WP 201902 - An Initial Assessment of Biodiversity-Related Employment in South Africa
Amanda Driver, Fulufhelo Mukhadi & Emily A. Botts
Date of Publication:
Abstract: In the context of high and persistent unemployment in South Africa, this paper explores the extent to which the country’s biodiversity assets, which are exceptional in global terms, contribute to providing jobs. A conceptual framework for defining biodiversity-related employment is presented. Using a methodology that draws on a combination of three different data sources (administrative data, national survey data, and existing estimates for particular biodiversity-related sectors or sub-sectors), an initial estimate was developed of 388 000 direct jobs related to biodiversity in 2014, representing 2.5% of national employment. The estimate was subsequently updated to 418 000 biodiversity-related jobs in 2017, representing 2.6% of national employment. Of these 418 000 jobs, 17% (72 000) were jobs involved in conserving biodiversity, and 83% (346 000) were jobs that depend on using biodiversity, including both non-consumptive and extractive use. The number of jobs that depend on using biodiversity is likely to be an underestimate, as data was available only for some biodiversity-related sectors or sub-sectors. An important finding is that for every job dedicated to conserving or managing South Africa’s biodiversity assets and ecological infrastructure, approximately five jobs depend on utilising biodiversity. The implication is that current efforts to conserve and manage biodiversity should be seen not simply as an end in themselves or a cost to the economy but as an investment in a resource that supports wider economic activity and employment. The results suggest strong potential for biodiversity assets to support long-term inclusive growth and employment outside major urban centres, with further work needed to quantify this potential and to determine how best it can be enabled.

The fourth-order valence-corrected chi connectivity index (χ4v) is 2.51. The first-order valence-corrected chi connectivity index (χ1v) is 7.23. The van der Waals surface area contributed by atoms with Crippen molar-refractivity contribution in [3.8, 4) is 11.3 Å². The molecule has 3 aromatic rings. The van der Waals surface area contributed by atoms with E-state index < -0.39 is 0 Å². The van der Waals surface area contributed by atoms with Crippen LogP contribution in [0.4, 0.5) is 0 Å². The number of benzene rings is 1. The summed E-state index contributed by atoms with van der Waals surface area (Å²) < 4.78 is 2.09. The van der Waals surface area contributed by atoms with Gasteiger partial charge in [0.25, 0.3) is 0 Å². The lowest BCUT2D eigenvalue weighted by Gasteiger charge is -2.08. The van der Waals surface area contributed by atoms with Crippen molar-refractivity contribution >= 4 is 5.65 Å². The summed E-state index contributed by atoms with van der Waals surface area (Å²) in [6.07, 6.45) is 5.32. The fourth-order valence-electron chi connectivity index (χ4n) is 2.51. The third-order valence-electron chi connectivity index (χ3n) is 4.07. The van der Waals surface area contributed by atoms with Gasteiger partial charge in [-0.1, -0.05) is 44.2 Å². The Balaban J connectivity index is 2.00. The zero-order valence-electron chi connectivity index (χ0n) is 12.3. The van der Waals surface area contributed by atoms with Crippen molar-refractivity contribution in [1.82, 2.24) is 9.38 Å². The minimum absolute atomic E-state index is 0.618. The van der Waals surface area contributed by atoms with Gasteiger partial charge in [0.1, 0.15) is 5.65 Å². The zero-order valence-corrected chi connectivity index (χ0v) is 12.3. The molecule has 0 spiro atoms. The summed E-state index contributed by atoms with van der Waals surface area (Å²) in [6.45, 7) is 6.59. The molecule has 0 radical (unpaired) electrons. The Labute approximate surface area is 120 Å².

This paper was developed as part of the REDI 3x3 Research Project on Employment, Income Distribution and Inclusive Growth, within Focus Area 3 on Inclusive Growth. The research was undertaken by the South African National Biodiversity Institute (SANBI) with guidance from the Development Policy Research Unit (DPRU).
This paper is accompanied by a Biodiversity Employment factsheet for policymakers.